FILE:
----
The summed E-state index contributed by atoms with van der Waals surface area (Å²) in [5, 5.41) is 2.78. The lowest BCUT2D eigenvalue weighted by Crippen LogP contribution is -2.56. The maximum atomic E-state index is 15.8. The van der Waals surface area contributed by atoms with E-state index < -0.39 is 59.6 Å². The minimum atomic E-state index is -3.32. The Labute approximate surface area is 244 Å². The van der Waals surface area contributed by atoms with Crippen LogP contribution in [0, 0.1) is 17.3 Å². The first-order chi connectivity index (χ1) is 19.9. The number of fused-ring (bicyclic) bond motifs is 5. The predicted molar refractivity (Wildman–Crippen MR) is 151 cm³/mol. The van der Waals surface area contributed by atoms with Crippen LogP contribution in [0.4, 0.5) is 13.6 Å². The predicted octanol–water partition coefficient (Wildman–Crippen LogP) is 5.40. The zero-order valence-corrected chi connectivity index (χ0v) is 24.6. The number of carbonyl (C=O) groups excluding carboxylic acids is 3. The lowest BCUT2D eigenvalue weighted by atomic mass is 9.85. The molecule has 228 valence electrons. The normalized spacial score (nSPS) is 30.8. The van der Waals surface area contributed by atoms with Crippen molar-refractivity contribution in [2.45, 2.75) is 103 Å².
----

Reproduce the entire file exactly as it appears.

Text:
The summed E-state index contributed by atoms with van der Waals surface area (Å²) in [5, 5.41) is 2.78. The lowest BCUT2D eigenvalue weighted by Crippen LogP contribution is -2.56. The maximum atomic E-state index is 15.8. The van der Waals surface area contributed by atoms with E-state index < -0.39 is 59.6 Å². The minimum atomic E-state index is -3.32. The Labute approximate surface area is 244 Å². The van der Waals surface area contributed by atoms with Crippen LogP contribution in [0, 0.1) is 17.3 Å². The first-order chi connectivity index (χ1) is 19.9. The number of fused-ring (bicyclic) bond motifs is 5. The predicted molar refractivity (Wildman–Crippen MR) is 151 cm³/mol. The van der Waals surface area contributed by atoms with Crippen LogP contribution in [0.4, 0.5) is 13.6 Å². The predicted octanol–water partition coefficient (Wildman–Crippen LogP) is 5.40. The zero-order valence-corrected chi connectivity index (χ0v) is 24.6. The number of carbonyl (C=O) groups excluding carboxylic acids is 3. The lowest BCUT2D eigenvalue weighted by atomic mass is 9.85. The molecule has 228 valence electrons. The normalized spacial score (nSPS) is 30.8. The van der Waals surface area contributed by atoms with Crippen molar-refractivity contribution in [2.45, 2.75) is 103 Å².